In the office, he spends hours making business plans and looking at statistics, financial data and business regulations. He sits at meetings and helps people with their business strategies. And on the weekends he is outdoors at Mother Nature’s mercy, giving instruction in target shooting and beating your competitor.

But wait, that isn’t so different, after all. In both cases, he is the coach, the analyst and the mentor. Only the surroundings change.

“We race in any weather,” Jim pointed out. “The only things that might stop a race are very cold temperatures or high winds.”

The Nordic Center at Steven’s Pass is the venue most used for biathlon races in our area. The center offers to help in the sport from Jan. 1 onward.

“Last year we had 40 people at the beginner’s clinic,” Jim said with a happy smile. “We are always hoping for more participants, especially in the younger age groups.”

The “younger” groups means people under 50. The participants seem to be mostly older, but certainly fit and enthusiastic.

This year three people from Washington participated in the World Masters and did quite well: Dave Shaw placed 13th in the age 60-65 sprint group, Bryn Black placed 6th in the women’s age 45-50 sprint group, and Martha Bellisle was 1st in the women’s age 55-60 sprint group.

“Our total membership is currently 50, mostly Seattle residents.”

People practice the skiing, running and biking portions of the sport on their own or with groups, and go to shooting ranges for target practice. In our area the Fancher Heights range is available for biathlon practice.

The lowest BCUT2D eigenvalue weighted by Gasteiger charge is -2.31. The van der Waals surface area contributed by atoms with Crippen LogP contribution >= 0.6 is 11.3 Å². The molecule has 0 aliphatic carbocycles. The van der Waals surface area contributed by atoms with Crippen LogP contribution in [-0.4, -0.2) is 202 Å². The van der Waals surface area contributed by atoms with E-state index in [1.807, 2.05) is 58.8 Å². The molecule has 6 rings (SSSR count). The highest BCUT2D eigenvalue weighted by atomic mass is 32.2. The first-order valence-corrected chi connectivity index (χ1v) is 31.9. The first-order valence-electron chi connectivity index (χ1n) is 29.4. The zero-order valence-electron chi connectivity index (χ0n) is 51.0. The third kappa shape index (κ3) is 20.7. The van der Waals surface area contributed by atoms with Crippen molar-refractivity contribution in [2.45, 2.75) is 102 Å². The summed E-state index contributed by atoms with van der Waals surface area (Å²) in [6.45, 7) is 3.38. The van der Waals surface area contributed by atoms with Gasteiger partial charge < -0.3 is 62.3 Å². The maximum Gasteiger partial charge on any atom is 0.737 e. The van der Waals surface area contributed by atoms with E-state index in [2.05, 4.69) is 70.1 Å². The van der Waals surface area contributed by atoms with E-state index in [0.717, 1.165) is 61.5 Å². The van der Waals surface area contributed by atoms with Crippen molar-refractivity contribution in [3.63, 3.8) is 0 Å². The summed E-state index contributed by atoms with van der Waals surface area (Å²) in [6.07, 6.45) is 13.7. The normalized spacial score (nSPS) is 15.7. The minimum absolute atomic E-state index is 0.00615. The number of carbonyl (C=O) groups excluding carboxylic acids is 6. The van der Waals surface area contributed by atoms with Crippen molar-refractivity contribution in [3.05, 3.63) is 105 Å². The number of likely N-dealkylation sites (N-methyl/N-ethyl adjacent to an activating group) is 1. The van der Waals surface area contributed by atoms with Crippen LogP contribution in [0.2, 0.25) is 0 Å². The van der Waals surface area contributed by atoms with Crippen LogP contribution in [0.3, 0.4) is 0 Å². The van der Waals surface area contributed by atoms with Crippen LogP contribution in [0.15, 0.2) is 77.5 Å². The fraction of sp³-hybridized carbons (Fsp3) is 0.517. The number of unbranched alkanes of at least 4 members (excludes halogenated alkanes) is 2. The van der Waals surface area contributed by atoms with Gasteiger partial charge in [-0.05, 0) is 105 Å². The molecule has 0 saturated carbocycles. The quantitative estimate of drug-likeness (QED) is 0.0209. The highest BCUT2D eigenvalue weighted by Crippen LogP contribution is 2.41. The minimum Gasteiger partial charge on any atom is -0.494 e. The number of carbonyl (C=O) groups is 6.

“Every race is different,” Jim said. “The weather is never the same, even throughout the day, the snow can be fast or slow.” Nature creates the conditions, and the racers must be prepared to adapt.

The race time is 80 minutes. In the individual race there are four shooting stops and five laps. For each missed target there is either an extra lap of 150 meters or a time penalty. Biathlon also has such races as mass start or sprint, each with slight variations to the rules.

“I like biathlon because it’s challenging. The challenge is within you, trying to beat yourself each time. And you never know until the end who is going to win,” Jim said.

Jim enjoys the outdoors, and that’s what biathlon is all about. Being out there, come rain or shine.

“I will keep doing this,” Jim reassured. “It’s fun to help newcomers, and I get to meet a lot of people in the races. As far as coaching, I think my strength is the mental part, helping people believe they can do well.”

That is the fascination of biathlon, the two skills that have to be developed: mental focus and physical stamina. Likewise, the contestant needs calmness for the target shooting and competitiveness for the skiing. As in any sport or most anything we do in life, the mind rules the body.

The next in-state biathlon event will be a Cross and Mountain Bike Biathlon event on Aug. 20 in Tukwila, just south of Seattle.

For more information, go to the Washington Biathlon Association website at www.wabiathlon.org.